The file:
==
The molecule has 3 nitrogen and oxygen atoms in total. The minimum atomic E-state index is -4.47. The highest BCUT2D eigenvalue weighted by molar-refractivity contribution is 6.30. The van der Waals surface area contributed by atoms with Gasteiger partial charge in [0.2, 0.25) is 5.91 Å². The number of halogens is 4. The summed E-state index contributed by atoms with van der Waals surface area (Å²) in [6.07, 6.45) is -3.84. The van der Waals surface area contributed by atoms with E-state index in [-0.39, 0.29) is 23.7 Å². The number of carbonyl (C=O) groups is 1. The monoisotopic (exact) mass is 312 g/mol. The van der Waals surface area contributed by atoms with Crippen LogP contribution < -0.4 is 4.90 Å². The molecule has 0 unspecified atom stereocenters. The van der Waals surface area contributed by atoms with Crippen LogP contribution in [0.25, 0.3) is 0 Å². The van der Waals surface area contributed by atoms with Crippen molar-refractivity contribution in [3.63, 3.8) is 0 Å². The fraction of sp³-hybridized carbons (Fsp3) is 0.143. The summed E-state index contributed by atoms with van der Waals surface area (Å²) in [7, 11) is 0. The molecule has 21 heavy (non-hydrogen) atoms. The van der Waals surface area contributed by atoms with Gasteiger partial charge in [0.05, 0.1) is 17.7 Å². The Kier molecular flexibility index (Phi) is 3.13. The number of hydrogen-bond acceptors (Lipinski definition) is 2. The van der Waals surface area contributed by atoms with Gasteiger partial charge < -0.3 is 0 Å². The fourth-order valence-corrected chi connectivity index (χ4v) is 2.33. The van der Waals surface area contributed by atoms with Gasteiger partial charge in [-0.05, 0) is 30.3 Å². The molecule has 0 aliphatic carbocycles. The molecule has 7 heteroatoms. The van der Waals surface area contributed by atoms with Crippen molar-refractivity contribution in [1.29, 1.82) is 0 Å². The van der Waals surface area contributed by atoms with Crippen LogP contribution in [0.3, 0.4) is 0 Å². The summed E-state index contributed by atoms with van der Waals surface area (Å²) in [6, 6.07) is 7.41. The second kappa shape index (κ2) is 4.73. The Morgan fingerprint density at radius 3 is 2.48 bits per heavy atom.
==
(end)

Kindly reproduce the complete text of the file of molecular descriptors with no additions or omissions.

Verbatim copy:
The molecule has 3 nitrogen and oxygen atoms in total. The minimum atomic E-state index is -4.47. The highest BCUT2D eigenvalue weighted by molar-refractivity contribution is 6.30. The van der Waals surface area contributed by atoms with Gasteiger partial charge in [0.2, 0.25) is 5.91 Å². The number of halogens is 4. The summed E-state index contributed by atoms with van der Waals surface area (Å²) in [6.07, 6.45) is -3.84. The van der Waals surface area contributed by atoms with E-state index in [-0.39, 0.29) is 23.7 Å². The number of carbonyl (C=O) groups is 1. The monoisotopic (exact) mass is 312 g/mol. The van der Waals surface area contributed by atoms with Crippen LogP contribution < -0.4 is 4.90 Å². The molecule has 0 unspecified atom stereocenters. The van der Waals surface area contributed by atoms with Crippen LogP contribution in [0.25, 0.3) is 0 Å². The van der Waals surface area contributed by atoms with Crippen molar-refractivity contribution in [3.63, 3.8) is 0 Å². The fraction of sp³-hybridized carbons (Fsp3) is 0.143. The summed E-state index contributed by atoms with van der Waals surface area (Å²) in [7, 11) is 0. The molecule has 21 heavy (non-hydrogen) atoms. The van der Waals surface area contributed by atoms with Gasteiger partial charge in [0.05, 0.1) is 17.7 Å². The Kier molecular flexibility index (Phi) is 3.13. The number of hydrogen-bond acceptors (Lipinski definition) is 2. The van der Waals surface area contributed by atoms with Gasteiger partial charge < -0.3 is 0 Å². The fourth-order valence-corrected chi connectivity index (χ4v) is 2.33. The van der Waals surface area contributed by atoms with Gasteiger partial charge in [-0.05, 0) is 30.3 Å². The molecule has 0 aliphatic carbocycles. The molecule has 7 heteroatoms. The van der Waals surface area contributed by atoms with Crippen molar-refractivity contribution in [1.29, 1.82) is 0 Å². The van der Waals surface area contributed by atoms with Crippen LogP contribution in [0.3, 0.4) is 0 Å². The summed E-state index contributed by atoms with van der Waals surface area (Å²) in [6, 6.07) is 7.41. The second kappa shape index (κ2) is 4.73. The Morgan fingerprint density at radius 3 is 2.48 bits per heavy atom.